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Set the stage for purposeful evaluation

Key Action: Partner with an evaluator who will meet your specific

SAMPLE MATERIAL: Why Hire an External Evaluator?

Purpose: There are many factors to consider when you decide

whether to hire an external evaluator, and which
evaluator will best meet your needs. The following
document clearly defines the advantages and
disadvantages of using an internal versus external
evaluator—or both—to conduct your evaluation. It also
describes what qualifications and qualities you should
look for in an external evaluator, and why. Hiring a well-
qualified evaluator who understands your district context
and program goals can contribute to a more focused and
successful evaluation.

Source: Bernice Taylor & Associates, Program Evaluation & Logic

Model Consultants. Available at www.btaconsultants.
com/whyhireaconsultant.doc. Last downloaded on
January 5, 2009.

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Bernice Taylor & Associates

Why Hire an External Evaluator?

In certain situations, hiring an external evaluation consultant or evaluation team may be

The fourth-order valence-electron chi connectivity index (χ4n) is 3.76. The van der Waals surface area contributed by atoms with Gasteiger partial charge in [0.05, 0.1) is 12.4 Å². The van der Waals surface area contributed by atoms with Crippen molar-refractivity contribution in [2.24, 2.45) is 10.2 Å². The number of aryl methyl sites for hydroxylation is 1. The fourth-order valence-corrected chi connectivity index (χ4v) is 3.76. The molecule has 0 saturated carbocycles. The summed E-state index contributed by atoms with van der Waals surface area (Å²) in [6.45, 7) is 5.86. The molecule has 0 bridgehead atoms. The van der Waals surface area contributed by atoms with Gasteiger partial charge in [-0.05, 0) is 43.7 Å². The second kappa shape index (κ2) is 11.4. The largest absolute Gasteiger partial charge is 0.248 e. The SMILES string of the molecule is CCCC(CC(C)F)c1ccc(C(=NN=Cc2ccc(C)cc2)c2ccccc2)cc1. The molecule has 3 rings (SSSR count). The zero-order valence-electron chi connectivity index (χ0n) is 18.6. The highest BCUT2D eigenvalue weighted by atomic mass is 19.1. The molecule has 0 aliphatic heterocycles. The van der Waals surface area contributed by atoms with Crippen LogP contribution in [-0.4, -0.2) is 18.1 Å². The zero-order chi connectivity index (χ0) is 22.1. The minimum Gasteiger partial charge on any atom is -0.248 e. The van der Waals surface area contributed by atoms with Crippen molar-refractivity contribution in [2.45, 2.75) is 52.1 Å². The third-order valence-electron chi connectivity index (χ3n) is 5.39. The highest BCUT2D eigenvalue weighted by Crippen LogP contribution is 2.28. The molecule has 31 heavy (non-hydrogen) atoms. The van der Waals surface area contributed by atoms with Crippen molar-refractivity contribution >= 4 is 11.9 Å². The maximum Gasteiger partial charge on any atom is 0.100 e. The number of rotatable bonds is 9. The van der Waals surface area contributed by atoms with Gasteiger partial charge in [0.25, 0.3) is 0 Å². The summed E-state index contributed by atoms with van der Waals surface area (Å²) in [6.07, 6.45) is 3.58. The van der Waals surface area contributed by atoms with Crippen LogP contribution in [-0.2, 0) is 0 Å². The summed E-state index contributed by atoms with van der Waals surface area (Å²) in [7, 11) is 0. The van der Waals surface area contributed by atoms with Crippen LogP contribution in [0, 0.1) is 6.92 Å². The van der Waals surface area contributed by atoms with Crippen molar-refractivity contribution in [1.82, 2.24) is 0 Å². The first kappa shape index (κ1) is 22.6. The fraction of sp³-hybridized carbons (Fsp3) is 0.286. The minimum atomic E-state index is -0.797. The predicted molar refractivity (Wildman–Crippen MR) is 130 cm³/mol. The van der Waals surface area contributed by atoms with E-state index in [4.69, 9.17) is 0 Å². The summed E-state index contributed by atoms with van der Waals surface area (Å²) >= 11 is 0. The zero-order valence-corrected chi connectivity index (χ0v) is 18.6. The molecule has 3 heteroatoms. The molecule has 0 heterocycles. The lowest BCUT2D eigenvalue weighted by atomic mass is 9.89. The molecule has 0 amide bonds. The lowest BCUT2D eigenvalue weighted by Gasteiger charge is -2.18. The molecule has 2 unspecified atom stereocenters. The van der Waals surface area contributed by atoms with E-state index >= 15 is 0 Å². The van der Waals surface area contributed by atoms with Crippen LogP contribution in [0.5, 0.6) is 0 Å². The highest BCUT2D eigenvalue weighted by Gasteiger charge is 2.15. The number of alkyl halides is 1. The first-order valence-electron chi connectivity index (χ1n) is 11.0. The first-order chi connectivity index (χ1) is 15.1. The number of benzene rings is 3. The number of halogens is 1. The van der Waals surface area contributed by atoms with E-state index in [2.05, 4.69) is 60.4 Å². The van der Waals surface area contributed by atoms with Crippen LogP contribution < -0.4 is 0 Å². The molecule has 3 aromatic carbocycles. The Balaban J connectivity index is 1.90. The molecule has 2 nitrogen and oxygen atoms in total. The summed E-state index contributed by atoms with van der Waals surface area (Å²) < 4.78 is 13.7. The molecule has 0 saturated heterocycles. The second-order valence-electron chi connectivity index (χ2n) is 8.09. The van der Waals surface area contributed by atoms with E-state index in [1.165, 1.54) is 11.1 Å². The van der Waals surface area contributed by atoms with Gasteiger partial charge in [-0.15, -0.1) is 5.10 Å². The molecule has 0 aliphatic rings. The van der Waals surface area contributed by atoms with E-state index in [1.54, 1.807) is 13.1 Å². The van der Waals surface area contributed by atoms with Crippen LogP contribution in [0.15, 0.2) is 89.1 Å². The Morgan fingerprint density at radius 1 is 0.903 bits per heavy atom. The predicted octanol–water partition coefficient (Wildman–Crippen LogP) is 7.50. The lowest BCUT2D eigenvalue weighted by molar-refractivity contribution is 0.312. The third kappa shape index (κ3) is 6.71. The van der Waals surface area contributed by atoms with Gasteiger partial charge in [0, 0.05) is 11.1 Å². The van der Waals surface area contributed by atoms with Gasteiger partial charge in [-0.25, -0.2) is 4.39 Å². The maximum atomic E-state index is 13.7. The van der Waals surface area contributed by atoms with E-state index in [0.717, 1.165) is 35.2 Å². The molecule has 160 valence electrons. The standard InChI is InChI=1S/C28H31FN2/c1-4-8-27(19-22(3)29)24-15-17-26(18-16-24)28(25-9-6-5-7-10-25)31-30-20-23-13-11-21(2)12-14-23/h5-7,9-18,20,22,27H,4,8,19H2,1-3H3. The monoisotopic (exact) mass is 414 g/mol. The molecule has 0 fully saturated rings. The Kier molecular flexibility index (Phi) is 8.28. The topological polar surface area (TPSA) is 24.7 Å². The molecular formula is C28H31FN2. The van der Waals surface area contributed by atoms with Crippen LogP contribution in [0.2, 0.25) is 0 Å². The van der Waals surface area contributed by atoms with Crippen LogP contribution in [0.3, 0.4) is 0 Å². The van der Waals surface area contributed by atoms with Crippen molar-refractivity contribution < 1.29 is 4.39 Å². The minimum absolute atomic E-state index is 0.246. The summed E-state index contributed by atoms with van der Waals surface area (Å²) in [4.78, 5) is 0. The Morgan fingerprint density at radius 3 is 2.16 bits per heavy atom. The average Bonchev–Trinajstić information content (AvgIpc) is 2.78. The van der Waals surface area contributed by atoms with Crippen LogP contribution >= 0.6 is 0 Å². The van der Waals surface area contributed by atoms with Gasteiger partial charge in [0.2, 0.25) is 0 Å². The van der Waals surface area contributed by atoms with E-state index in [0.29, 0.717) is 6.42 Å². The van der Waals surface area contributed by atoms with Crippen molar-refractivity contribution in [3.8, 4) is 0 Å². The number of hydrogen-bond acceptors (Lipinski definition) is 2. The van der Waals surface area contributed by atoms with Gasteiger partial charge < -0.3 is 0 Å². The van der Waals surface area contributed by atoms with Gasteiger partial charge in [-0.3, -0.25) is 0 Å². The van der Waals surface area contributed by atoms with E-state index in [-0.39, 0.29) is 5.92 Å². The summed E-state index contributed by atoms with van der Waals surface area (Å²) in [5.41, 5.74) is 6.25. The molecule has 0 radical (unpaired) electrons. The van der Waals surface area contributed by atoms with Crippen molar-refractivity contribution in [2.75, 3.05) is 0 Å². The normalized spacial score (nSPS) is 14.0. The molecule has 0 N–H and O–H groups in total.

appropriate and/or required. Generally speaking, expertise, impartiality, cost, and time are key
considerations for employing an external consultant/team for an evaluation. That is, the scope
and complexity of the evaluation may demand the expertise of an external consultant; the
politically sensitive nature of a program or project may require the impartiality of an external
evaluator; or, where personnel resources and timeframe are more scarce than funding, an
external evaluator may be the better choice. The following table presents the main advantages
and disadvantages associated with employing an internal team member versus an external

Advantages Internal External